Based on the comments, the things your manager is saying are not "jokes", let's get that straight. When he says he's "thinking of making an offensive joke", that's a different situation from this one, so I'm discounting that from my answer.
It sounds to me like this manager is not happy with your performance. Based on the examples in the comments, I can glean a few things that he (rightly or wrongly, I'll get to this in a moment) be thinking:
- His team (i.e. you and your colleagues) are not up to the task of the work being given ("PM will realize they're working with idiots")
- He thinks you are working too slowly and/or are taking too long on simple tasks ("I could do this in 10 minutes")
- He is doing a lot of work covering for you ("this person hasn't done a single OK thing without my help")
- You are wasting time by asking obvious questions ("If you ask another question again I'll think you're a troll")
These things, from the perspective of a manager, are serious problems. If you have underperforming subordinates, that's not a good thing; it means projects don't get done on time and with quality, which makes you look bad as a manager. In a startup environment this is even worse, because with a small headcount in the company each person has to pull more weight; if you have bad people, and those people have a lot of responsibilities, well, necessarily a lot of things will go to shit quickly.
To be clear, I'm giving your manager the benefit of the doubt, that he honestly believes, rightly or wrongly, that his subordinates are underperforming. I'm not saying you are underperforming, I'm simply saying that he honestly believes you are (without any sort of sub-agenda).
Now, there are really only 2 possibilities when your manager thinks you are underperforming: Either you really are underperforming, or your manager's expectations are too high. Here's how to deal with each of them:
To deal with you underperforming, you may need to find another job. This particular company has too high of a performance bar for you. They're looking for serious rockstars to bootstrap their company, and that's not you. Go to another company, get some more experience, and maybe in a few years you can try again.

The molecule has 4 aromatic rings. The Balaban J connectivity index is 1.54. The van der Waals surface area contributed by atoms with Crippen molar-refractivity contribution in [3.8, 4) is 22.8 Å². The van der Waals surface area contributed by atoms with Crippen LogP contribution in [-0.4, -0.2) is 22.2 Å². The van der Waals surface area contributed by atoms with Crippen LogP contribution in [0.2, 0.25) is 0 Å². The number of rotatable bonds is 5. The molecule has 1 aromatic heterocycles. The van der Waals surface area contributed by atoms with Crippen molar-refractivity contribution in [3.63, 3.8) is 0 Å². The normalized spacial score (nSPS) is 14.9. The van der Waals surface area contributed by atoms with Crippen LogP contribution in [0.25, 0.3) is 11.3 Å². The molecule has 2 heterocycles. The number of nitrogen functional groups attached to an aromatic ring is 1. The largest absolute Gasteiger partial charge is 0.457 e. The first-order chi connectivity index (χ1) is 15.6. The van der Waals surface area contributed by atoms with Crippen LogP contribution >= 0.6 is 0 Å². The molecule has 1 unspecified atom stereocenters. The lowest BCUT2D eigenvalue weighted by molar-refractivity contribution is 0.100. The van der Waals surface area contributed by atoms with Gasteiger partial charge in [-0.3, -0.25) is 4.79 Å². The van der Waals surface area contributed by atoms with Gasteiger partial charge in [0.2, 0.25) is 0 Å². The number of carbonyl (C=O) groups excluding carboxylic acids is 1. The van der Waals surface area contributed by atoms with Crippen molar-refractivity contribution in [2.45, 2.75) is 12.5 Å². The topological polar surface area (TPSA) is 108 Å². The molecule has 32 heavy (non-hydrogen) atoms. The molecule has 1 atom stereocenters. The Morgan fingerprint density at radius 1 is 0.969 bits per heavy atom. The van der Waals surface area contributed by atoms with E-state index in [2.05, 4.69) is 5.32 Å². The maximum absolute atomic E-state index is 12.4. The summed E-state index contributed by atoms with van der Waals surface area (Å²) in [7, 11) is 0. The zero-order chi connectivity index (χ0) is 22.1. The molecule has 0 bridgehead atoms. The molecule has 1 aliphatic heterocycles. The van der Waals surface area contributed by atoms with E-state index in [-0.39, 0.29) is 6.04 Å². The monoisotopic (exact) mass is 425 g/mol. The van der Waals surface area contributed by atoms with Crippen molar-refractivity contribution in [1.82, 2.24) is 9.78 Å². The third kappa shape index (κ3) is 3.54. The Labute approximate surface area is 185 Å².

To deal with your manager's expectations, you may need to have a sit-down chat with your manager and discuss their expectations of you. Are you not developing fast enough? Are your tickets taking longer than they're supposed to? Is your code messy? In what way is there a problem and how can you fix it? Note that you may begin the discussion thinking it's your manager's expectations and come out of the meeting realizing it's your own performance and the manager's expectations are reasonable, so be open to that. Another thing you can discuss is, particularly regarding the "I could do this in 10 minutes" comment, ask him how he could do it in 10 minutes. Don't be sarcastic, but actually ask him. Perhaps you missed something that you could learn from. But also perhaps he was just being a blowhard and when he actually gets challenged on it he'll shut up.
Now, as for the actual language he used, it's unprofessional to say things like that, especially as a manager who is supposed to be promoting the morale of their team, these sorts of comments shoot down morale like a bullet. The thing is, on this message board, a lot of questions get asked only when situations reach their boiling point, and nobody thinks about what it took to get there. Take a step back, and think about what happened over the time you've been at this company. How many times has your manager tried to amicably resolve these types of issues before they started going off on you? Since you say your manager started as being kind, empathetic (not "empathic", that's a different word), reasonable, and so on, I'm guessing your manager wasn't always this abrasive personality. However, it's human nature, over time, if you see a problem that just won't resolve itself no matter how much effort you put in, you eventually become upset and frustrated, and it can come out in unpleasant ways. Think about if this may be your situation. It's important to understand and acknowledge this, because if you can admit fault (and you have reason to admit fault; obviously don't admit fault if it's not your fault) then you can be part of the solution. It sounds to me like you may have a part to play in this as well.